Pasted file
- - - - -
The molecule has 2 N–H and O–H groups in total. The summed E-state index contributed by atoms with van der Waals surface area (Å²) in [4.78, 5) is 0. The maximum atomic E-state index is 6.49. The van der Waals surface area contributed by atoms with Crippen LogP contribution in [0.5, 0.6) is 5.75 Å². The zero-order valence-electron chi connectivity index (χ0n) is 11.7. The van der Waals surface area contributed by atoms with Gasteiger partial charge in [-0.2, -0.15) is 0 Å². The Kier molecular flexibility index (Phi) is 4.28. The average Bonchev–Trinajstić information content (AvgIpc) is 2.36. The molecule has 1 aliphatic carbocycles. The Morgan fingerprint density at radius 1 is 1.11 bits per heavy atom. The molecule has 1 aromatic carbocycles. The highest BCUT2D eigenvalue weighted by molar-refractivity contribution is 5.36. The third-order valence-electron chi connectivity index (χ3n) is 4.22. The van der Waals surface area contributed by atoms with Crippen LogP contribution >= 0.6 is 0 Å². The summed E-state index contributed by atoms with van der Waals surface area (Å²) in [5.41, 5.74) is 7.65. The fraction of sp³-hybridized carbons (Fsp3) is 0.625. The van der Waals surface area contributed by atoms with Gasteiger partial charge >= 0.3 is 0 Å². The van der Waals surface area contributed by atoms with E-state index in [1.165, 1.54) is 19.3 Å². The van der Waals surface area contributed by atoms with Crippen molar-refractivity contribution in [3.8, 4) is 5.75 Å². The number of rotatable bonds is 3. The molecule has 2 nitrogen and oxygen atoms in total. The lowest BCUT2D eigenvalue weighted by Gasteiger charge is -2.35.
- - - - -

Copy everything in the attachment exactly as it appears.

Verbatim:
The molecule has 2 N–H and O–H groups in total. The summed E-state index contributed by atoms with van der Waals surface area (Å²) in [4.78, 5) is 0. The maximum atomic E-state index is 6.49. The van der Waals surface area contributed by atoms with Crippen LogP contribution in [0.5, 0.6) is 5.75 Å². The zero-order valence-electron chi connectivity index (χ0n) is 11.7. The van der Waals surface area contributed by atoms with Gasteiger partial charge in [-0.2, -0.15) is 0 Å². The Kier molecular flexibility index (Phi) is 4.28. The average Bonchev–Trinajstić information content (AvgIpc) is 2.36. The molecule has 1 aliphatic carbocycles. The Morgan fingerprint density at radius 1 is 1.11 bits per heavy atom. The molecule has 1 aromatic carbocycles. The highest BCUT2D eigenvalue weighted by molar-refractivity contribution is 5.36. The third-order valence-electron chi connectivity index (χ3n) is 4.22. The van der Waals surface area contributed by atoms with Crippen LogP contribution >= 0.6 is 0 Å². The summed E-state index contributed by atoms with van der Waals surface area (Å²) in [5.41, 5.74) is 7.65. The fraction of sp³-hybridized carbons (Fsp3) is 0.625. The van der Waals surface area contributed by atoms with Gasteiger partial charge >= 0.3 is 0 Å². The van der Waals surface area contributed by atoms with E-state index in [1.165, 1.54) is 19.3 Å². The van der Waals surface area contributed by atoms with Crippen molar-refractivity contribution in [3.8, 4) is 5.75 Å². The number of rotatable bonds is 3. The molecule has 2 nitrogen and oxygen atoms in total. The lowest BCUT2D eigenvalue weighted by Gasteiger charge is -2.35.